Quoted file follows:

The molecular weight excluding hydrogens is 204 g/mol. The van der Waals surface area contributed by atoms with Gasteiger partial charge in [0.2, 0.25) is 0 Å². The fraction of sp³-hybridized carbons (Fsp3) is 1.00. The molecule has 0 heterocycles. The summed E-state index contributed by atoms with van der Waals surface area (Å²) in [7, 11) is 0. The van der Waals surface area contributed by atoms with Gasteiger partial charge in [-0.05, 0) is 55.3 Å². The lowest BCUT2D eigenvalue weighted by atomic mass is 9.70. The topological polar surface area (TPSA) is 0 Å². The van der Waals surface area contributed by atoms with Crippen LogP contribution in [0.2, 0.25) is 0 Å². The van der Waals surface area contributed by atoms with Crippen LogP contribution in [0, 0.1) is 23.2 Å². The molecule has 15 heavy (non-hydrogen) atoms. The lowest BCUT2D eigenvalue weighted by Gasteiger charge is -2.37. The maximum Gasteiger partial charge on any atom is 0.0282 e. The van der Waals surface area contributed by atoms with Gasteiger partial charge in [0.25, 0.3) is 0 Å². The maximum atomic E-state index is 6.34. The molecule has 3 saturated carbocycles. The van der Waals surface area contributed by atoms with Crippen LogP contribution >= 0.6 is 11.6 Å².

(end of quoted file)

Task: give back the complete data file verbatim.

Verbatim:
The molecular weight excluding hydrogens is 204 g/mol. The van der Waals surface area contributed by atoms with Gasteiger partial charge in [0.2, 0.25) is 0 Å². The fraction of sp³-hybridized carbons (Fsp3) is 1.00. The molecule has 0 heterocycles. The summed E-state index contributed by atoms with van der Waals surface area (Å²) in [7, 11) is 0. The van der Waals surface area contributed by atoms with Gasteiger partial charge in [-0.05, 0) is 55.3 Å². The lowest BCUT2D eigenvalue weighted by atomic mass is 9.70. The topological polar surface area (TPSA) is 0 Å². The van der Waals surface area contributed by atoms with Crippen LogP contribution in [0.2, 0.25) is 0 Å². The van der Waals surface area contributed by atoms with Crippen LogP contribution in [0, 0.1) is 23.2 Å². The molecule has 15 heavy (non-hydrogen) atoms. The lowest BCUT2D eigenvalue weighted by Gasteiger charge is -2.37. The maximum Gasteiger partial charge on any atom is 0.0282 e. The van der Waals surface area contributed by atoms with Gasteiger partial charge in [0.25, 0.3) is 0 Å². The maximum atomic E-state index is 6.34. The molecule has 3 saturated carbocycles. The van der Waals surface area contributed by atoms with Crippen LogP contribution >= 0.6 is 11.6 Å².